10 Causes of Obesity Obesity may not be as simple as food intake exceeding metabolic needs. Some factors, such as overeating and inactivity, are within our control. Genetic, hormonal and emotional factors may require professional intervention.

11 Causes of Obesity Genetics Leptin (also called the ob protein) Protein that acts as a hormone to increase energy expenditure and decrease appetite Produced by fat cells under the direction of the ob gene May be deficient in obese individuals More research is needed.

12 R 114'14Et4,T ssout-co 13E AC-XGF-P INVO -STIR 0 0

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14 “I'm in shape”. “Round is a shape”.

15 Causes of Obesity Environment – The gene pool of our population remains relatively unchanged. Overeating Present and past eating influences current body weight. Increased availability of convenient food, large portions, and energy-dense foods Physical Inactivity Modern technology replaces physical activities. Physical activity is important to allow people to eat enough food to get needed nutrients.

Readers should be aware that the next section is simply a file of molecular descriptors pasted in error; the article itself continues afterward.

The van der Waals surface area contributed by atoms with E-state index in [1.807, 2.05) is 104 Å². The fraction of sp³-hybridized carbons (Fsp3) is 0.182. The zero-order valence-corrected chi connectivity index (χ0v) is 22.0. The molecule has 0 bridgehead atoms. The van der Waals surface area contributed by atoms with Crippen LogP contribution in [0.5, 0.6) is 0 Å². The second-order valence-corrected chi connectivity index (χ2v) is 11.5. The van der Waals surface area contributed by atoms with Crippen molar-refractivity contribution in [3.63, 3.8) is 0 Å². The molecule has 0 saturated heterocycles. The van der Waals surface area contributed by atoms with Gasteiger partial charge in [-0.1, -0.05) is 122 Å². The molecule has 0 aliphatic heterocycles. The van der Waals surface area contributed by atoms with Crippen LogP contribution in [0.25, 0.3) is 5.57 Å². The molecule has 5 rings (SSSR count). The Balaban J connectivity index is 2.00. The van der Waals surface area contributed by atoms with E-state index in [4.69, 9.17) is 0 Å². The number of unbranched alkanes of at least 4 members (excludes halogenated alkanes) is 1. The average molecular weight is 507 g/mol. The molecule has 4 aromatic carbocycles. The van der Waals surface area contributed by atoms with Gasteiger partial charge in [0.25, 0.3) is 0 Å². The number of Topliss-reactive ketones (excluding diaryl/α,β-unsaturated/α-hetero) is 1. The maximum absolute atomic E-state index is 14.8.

16 Buy a lot of McDonald’s food and get a big, fat ass, absolutely free.

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18 Causes of Obesity Environment – The gene pool of our population remains relatively unchanged. Overeating Present and past eating influences current body weight. Increased availability of convenient food, large portions, and energy-dense foods Physical Inactivity Modern technology replaces physical activities. Physical activity is important to allow people to eat enough food to get needed nutrients.

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20 . LAZINESS IS NOT A HANDICAP.

21 Obesity: Risk Factors Genetics Family history of obesity Psychological factors Social and cultural factors Medical Illnesses Medications Alcohol consumption Smoking Cessation